When Politics Get Them Down, These DREAMers Go Camping
The outdoors doesn’t care whether you have papers
On November 10, in the Sacramento Valley Station parking lot, 14 teenagers and young adults piled into two white vans and embarked on an unusual adventure, at least for them. The participants were DREAMers—immigrants brought to the United States as young children without documentation.
Their destination was Berryessa Snow Mountain National Monument in Lake County, California. Over the next three days, the 18-to-27-year-olds camped along Bear Creek and hiked through Summit Springs in the Mendocino National Forest. They arrived to clouds, fog, and drizzling rain. “Blue skies are totally overrated,” says Bob Schneider, chaperone, senior policy director, and volunteer with Tuleyome, a nonprofit conservation organization based in Woodland, California.
The trip was the result of a unique collaboration between Tuleyome, Alianza—a nonprofit that works with the undocumented immigrant community in Northern California—and the Sierra Club’s Mother Lode Chapter. Its goal was to help the participants connect and find respite from the ongoing stress of the current political climate and the uncertainty surrounding their status.
On September 5, President Donald Trump announced that he was terminating the Deferred Action for Childhood Arrivals program (DACA), which was established by President Obama and protected approximately 800,000 people from deportation. It’s now up to Congress to pass an alternative (Democrats are currently threatening to withhold support for a spending bill that must pass by Friday unless Congress establishes the legal right of DREAMers to stay in the United States).
But the trip was also just a chance to get outside and experience nature. Nearly half of the group had never camped before. A report by the University of Wyoming found that only one in five national park visitors in the United States is nonwhite, and one in 10 is Latinx. “If we’re really going to protect our public lands and the future, the people who use public lands have to represent the demographics of California,” Schneider says.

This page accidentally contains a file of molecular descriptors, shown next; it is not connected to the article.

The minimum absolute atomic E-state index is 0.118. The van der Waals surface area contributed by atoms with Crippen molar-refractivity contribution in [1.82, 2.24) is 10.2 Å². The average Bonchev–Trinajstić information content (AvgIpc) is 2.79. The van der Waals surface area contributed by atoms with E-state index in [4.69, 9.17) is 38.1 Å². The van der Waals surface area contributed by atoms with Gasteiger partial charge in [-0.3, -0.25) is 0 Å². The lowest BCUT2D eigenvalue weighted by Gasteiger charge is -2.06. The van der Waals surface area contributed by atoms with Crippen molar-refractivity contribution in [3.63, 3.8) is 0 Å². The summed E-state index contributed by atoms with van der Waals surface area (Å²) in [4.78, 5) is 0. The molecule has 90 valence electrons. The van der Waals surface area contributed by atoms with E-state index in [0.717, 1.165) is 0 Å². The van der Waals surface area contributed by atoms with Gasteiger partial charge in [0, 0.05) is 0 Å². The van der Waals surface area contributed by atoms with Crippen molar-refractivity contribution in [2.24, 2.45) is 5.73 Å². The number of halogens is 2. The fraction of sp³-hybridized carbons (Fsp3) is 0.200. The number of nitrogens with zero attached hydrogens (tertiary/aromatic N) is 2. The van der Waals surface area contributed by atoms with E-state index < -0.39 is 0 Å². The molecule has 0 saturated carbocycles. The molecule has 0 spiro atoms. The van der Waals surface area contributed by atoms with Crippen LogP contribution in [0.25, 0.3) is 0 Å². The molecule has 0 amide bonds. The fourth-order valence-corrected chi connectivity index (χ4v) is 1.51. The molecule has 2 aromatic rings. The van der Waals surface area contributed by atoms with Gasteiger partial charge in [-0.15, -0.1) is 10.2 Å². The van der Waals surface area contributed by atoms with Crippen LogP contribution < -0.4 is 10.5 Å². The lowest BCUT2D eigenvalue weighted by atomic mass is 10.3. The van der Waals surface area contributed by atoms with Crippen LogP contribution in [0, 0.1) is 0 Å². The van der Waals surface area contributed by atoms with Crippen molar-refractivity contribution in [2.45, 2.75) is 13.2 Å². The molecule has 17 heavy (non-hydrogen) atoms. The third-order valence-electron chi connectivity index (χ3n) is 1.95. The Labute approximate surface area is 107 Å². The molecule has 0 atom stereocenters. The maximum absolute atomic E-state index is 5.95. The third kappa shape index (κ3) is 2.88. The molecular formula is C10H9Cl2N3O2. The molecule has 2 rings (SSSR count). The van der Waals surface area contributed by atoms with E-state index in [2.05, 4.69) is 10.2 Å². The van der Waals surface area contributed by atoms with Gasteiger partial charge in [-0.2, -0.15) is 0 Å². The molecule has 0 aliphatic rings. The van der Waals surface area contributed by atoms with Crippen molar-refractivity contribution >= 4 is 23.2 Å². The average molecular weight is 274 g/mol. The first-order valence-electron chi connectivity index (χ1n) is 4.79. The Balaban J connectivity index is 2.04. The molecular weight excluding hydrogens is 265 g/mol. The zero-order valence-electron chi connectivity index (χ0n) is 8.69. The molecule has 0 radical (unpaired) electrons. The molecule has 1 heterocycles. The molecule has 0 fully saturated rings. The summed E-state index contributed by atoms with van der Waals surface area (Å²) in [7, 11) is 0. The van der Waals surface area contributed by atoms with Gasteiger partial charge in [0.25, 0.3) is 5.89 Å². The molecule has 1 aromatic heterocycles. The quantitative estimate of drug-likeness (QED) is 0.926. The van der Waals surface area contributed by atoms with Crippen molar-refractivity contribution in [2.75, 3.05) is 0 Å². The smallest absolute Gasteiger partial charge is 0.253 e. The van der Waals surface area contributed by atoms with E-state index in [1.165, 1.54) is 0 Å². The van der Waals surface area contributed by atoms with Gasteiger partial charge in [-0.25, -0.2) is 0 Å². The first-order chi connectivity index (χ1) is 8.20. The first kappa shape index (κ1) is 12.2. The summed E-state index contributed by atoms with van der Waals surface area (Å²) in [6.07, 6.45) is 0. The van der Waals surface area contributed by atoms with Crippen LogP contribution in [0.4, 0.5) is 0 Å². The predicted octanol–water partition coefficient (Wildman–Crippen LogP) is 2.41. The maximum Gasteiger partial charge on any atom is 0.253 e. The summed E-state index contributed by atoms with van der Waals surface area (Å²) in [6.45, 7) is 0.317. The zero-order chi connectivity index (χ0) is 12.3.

Marisela Hernandez, who led outreach for the trip, is a coordinator for Alianza and a DACA recipient herself. She says she has always known about the lack of resources for the undocumented community, so when she was approached by Dyane Osorio from the Sierra Club about creating a camping trip for Latinx students, she suggested concentrating on undocumented youth in the Sacramento area.
One of the oldest participants was Christian Ruiz, who was born in Jalisco, Mexico, and immigrated to the United States in 2004 at the age of 14. He now lives in Dixon, California, and works as a biochemist. “Even though I hike a lot, this was something different,” he says. “[The trip] was really relaxing—kind of emotional at the same time because we became really close. We’re in the same boat—we are DREAMers. We know the struggle.”
For Ruiz, the trip was definitely a mental break from the constant threat of deportation and anti-Mexican sentiment. “It’s important that we know what is happening with immigration and get a bit of relief from it,” Ruiz says. “It’s also important to be aware of what we have outside and not just in our towns—the national parks are right there for us.”
Unlike other participants, Ruiz hikes a lot, but being outdoors with other DREAMers was something new. “This was the first time that I actually saw people of color, DREAMers, undocumented people, go into the woods,” Ruiz says. “It was exciting to see people of my race or of the same ethnicity go hiking and camping.”
“It was definitely a different group when we left on Friday than when we came back on Sunday,” Hernandez says. “They were talking about how they want to go back with their families and take their little brothers and sisters camping. Some were talking about future hikes among the group."
By the end of the trip, the group had clearly bonded. On the way back to Sacramento, everybody wanted to ride in the same van, and they were busy planning ways to continue supporting each other. They created a social media group and drive to share resources with each other.
“It’s a really difficult time for the undocumented community—there’s a lot of uncertainty,” Hernandez says. “We’re all struggling. However, we are strong, and we have each other as a group. Staying connected is definitely what’s going to make the difference for all of us.”